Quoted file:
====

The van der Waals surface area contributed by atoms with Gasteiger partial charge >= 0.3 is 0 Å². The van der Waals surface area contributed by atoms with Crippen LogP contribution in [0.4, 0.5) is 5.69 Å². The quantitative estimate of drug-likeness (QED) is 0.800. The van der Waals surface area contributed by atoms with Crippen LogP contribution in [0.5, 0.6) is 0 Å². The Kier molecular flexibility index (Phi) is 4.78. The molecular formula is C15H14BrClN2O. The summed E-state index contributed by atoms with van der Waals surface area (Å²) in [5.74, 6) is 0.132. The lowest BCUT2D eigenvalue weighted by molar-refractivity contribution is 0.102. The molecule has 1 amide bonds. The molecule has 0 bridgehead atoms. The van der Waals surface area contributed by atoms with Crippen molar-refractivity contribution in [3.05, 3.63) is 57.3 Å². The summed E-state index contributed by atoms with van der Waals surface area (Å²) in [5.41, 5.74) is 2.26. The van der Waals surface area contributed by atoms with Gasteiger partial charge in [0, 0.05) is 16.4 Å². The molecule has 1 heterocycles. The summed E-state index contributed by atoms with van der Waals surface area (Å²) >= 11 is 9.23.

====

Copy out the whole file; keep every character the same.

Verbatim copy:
The van der Waals surface area contributed by atoms with Gasteiger partial charge >= 0.3 is 0 Å². The van der Waals surface area contributed by atoms with Crippen LogP contribution in [0.4, 0.5) is 5.69 Å². The quantitative estimate of drug-likeness (QED) is 0.800. The van der Waals surface area contributed by atoms with Crippen LogP contribution in [0.5, 0.6) is 0 Å². The Kier molecular flexibility index (Phi) is 4.78. The molecular formula is C15H14BrClN2O. The summed E-state index contributed by atoms with van der Waals surface area (Å²) in [5.74, 6) is 0.132. The lowest BCUT2D eigenvalue weighted by molar-refractivity contribution is 0.102. The molecule has 1 amide bonds. The molecule has 0 bridgehead atoms. The van der Waals surface area contributed by atoms with Crippen molar-refractivity contribution in [3.05, 3.63) is 57.3 Å². The summed E-state index contributed by atoms with van der Waals surface area (Å²) in [5.41, 5.74) is 2.26. The van der Waals surface area contributed by atoms with Gasteiger partial charge in [0, 0.05) is 16.4 Å². The molecule has 1 heterocycles. The summed E-state index contributed by atoms with van der Waals surface area (Å²) >= 11 is 9.23.